Legislative Updates/Emergency Rulemaking
New York: Assemblywoman Nily Rozic (D-Queens) introduced a bill that would allow the voter registration of a domestic violence survivor to be kept confidential based on a written request, cutting out the need for court approval. Current law allows victims of domestic violence who obtain a court order to have their voter registration record sealed from the public. Under a separate section of the law, survivors can also be excused from going to their polling place to vote and get a special ballot if they so choose. No court order is needed to apply for such a ballot. Rozic’s measure would go further by allowing a victim of domestic violence to easily opt-in to voter confidentiality by delivering a signed written statement to their local board of elections swearing or affirming that “because of the threat of physical or emotional harm to themself or to family or household members, they wish for their registration record to be kept confidential.” “New York needs to do everything it can to make sure people register to vote — including breaking down barriers for domestic violence survivors too scared to register because exposing their address puts them in harm’s way,” Rozic said.
North Dakota: Gov. Doug Burgum signed an executive order granting a request from county auditors to allow processing of absentee ballots to begin on Oct. 29, ensuring that election workers have adequate time to verify voter information and ensure election integrity and timely results on Election Day. Existing state law only allows local election boards to process absentee and mail ballots beginning the day before and the day of Election Day. To avoid a significant delay in reporting election results after the polls close on Election Day, the North Dakota County Auditors Association requested additional time for local election boards to conduct the initial verification and securing of absentee and mail ballots. Executive Order 2020-13.1 gives absentee ballot counting boards more time to complete their duties as prescribed by law but does not alter the process that must be completed. Local election boards may not count votes or generate vote totals or election results until after the polls have closed on Election Day. “This executive order will ensure counties are able to guarantee the highest level of election integrity while ensuring the timeliness of election results, critical to the democratic process,” Burgum said.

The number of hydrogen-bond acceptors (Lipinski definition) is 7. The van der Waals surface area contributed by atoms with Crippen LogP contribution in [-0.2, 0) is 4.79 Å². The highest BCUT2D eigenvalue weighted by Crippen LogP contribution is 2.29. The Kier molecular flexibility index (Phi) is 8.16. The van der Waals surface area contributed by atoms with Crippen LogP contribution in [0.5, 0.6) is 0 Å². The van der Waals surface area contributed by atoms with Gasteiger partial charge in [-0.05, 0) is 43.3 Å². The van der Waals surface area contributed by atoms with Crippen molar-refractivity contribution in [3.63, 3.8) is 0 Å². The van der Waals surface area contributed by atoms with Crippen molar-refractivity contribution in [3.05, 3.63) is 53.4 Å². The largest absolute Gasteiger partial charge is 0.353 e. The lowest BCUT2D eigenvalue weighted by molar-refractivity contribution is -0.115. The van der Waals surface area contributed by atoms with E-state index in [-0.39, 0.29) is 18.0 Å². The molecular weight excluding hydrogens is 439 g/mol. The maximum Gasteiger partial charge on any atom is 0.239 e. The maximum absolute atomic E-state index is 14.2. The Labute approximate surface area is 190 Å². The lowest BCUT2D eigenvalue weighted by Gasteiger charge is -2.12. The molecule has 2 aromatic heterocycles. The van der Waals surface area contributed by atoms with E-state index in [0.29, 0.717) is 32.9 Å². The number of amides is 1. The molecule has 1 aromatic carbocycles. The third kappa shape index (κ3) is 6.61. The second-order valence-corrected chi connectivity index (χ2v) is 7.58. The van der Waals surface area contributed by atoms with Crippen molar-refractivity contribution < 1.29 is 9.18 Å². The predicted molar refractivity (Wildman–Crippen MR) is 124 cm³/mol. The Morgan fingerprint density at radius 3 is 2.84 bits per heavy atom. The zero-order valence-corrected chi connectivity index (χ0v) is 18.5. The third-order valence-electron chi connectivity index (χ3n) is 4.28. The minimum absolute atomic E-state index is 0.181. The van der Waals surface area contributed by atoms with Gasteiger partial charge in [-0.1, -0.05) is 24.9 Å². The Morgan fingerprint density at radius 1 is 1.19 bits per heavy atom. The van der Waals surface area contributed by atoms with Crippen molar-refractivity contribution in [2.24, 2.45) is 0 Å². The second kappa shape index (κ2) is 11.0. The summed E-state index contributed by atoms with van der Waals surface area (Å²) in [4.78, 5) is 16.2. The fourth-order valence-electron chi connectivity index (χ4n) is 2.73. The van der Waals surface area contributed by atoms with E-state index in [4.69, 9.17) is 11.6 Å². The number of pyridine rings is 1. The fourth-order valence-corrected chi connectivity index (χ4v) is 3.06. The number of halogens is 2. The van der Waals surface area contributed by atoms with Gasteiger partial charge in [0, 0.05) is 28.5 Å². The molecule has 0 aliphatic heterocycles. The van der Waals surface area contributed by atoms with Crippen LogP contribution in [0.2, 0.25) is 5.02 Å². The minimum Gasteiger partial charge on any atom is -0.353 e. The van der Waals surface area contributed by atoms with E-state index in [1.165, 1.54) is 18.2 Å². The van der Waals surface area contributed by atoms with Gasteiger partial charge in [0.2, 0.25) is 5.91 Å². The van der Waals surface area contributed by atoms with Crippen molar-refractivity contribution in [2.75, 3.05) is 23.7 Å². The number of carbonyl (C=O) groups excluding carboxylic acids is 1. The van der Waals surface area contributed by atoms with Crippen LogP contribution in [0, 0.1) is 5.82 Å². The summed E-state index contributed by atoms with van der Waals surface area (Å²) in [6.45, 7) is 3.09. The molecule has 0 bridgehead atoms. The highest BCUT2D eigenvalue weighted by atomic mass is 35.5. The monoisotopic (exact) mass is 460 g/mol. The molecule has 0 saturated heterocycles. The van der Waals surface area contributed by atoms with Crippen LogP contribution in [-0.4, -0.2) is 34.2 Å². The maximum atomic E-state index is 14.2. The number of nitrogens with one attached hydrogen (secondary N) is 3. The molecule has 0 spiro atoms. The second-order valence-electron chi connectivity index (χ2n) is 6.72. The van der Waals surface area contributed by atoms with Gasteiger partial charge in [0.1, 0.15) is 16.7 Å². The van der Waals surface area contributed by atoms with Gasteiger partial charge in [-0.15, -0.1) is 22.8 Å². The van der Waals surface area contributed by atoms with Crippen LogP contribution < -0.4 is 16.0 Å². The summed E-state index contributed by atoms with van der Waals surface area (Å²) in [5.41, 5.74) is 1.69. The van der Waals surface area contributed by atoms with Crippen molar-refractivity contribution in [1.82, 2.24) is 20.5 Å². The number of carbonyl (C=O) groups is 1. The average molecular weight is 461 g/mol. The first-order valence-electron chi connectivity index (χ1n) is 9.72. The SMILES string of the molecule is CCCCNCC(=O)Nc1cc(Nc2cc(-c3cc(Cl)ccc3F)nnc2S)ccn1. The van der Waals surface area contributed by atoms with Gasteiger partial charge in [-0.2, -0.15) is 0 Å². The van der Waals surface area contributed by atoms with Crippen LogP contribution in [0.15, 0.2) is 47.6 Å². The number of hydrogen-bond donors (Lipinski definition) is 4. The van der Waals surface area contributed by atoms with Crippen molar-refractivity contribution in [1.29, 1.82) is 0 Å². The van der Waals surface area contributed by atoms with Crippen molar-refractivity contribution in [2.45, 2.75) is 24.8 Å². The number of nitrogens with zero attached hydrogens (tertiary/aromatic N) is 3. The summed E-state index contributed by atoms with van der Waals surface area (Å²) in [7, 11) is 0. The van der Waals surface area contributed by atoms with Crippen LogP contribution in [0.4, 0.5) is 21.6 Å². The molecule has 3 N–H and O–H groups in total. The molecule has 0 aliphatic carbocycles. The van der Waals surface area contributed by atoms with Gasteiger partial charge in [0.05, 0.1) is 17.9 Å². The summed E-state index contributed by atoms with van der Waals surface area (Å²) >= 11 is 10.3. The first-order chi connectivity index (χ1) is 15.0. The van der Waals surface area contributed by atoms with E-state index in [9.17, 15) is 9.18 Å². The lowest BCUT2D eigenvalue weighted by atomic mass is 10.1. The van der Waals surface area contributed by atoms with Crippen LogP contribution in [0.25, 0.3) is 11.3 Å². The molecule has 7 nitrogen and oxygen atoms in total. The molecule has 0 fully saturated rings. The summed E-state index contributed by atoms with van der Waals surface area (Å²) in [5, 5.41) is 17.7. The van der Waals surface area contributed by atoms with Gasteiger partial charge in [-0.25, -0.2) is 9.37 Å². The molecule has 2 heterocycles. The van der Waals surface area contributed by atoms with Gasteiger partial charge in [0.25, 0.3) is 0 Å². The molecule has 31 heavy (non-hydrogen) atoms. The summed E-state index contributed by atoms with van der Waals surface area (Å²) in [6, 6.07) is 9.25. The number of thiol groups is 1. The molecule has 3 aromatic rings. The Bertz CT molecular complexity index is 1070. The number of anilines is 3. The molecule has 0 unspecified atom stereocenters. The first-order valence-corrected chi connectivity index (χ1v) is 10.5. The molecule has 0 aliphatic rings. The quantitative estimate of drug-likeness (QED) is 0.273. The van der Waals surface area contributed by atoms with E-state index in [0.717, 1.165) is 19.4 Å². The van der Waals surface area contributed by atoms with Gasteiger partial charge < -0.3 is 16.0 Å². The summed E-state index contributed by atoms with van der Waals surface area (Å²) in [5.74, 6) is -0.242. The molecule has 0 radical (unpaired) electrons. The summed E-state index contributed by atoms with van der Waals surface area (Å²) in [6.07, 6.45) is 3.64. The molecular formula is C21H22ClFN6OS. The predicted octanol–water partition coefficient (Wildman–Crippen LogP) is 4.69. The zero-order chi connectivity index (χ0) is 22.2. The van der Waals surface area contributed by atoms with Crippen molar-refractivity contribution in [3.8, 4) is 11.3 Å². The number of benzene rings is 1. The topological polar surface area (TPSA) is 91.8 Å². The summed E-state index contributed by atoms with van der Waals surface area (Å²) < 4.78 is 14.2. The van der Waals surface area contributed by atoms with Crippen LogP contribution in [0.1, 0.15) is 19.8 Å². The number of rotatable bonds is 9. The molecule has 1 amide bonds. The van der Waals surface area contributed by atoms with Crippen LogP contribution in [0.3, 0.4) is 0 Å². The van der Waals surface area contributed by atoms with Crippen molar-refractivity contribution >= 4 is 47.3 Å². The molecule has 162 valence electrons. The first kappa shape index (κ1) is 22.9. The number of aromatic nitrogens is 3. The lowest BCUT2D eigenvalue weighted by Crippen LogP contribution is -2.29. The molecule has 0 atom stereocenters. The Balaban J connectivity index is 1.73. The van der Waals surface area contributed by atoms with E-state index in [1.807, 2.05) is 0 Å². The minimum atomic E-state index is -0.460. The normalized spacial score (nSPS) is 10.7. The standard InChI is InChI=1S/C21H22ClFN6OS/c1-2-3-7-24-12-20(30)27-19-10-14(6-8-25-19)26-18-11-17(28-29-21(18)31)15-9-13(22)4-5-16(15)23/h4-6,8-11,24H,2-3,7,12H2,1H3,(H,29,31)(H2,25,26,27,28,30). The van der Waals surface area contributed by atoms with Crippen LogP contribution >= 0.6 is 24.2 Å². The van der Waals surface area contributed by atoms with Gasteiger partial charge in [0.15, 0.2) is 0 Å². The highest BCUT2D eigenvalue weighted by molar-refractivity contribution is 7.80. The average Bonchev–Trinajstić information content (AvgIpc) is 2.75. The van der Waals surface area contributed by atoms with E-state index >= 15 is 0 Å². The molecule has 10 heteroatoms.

Federal Litigation: Judge Emmet Sullivan of the DC District Court told the U.S. Postal Service to inform its employees that late and extra delivery trips are allowed and the delivery of ballots by state deadlines is important. Sullivan’s order largely follows a proposed plan agreed upon by the USPS and those suing the Postal Service, which include the NAACP and the group Vote Forward. According to the judge’s order, the Postal Service now must tell many of its employees “to perform late and extra trips to the maximum extent necessary to increase on-time mail deliveries, particularly for Election Mail.” “To be clear, late and extra trips should be performed to the same or greater degree than they were performed prior to July 2020 when doing so would increase on-time mail deliveries. Any prior communication that is inconsistent with this instruction should be disregarded,” the order continued. The Postal Service declined to comment on the order other than to say that delivering ballots remains its top priority.
Alaska: The Alaska Supreme Court will not require the Alaska Division of Elections to notify voters before Election Day if their absentee ballots have been rejected. he state’s high court said it will not review a lower-court order that denied a preliminary injunction sought by two progressive groups and a Sitka man. Elections officials had tentatively marked 217 ballots for complete rejection and another 323 for partial rejection, according to a daily count published Friday morning. That’s less than four-tenths of 1% of all absentee ballots returned so far. Rejections will not be confirmed until the state’s absentee ballot review board begins meeting next week. State law requires that the voters of rejected ballots be notified within 30 days after the general election results are certified.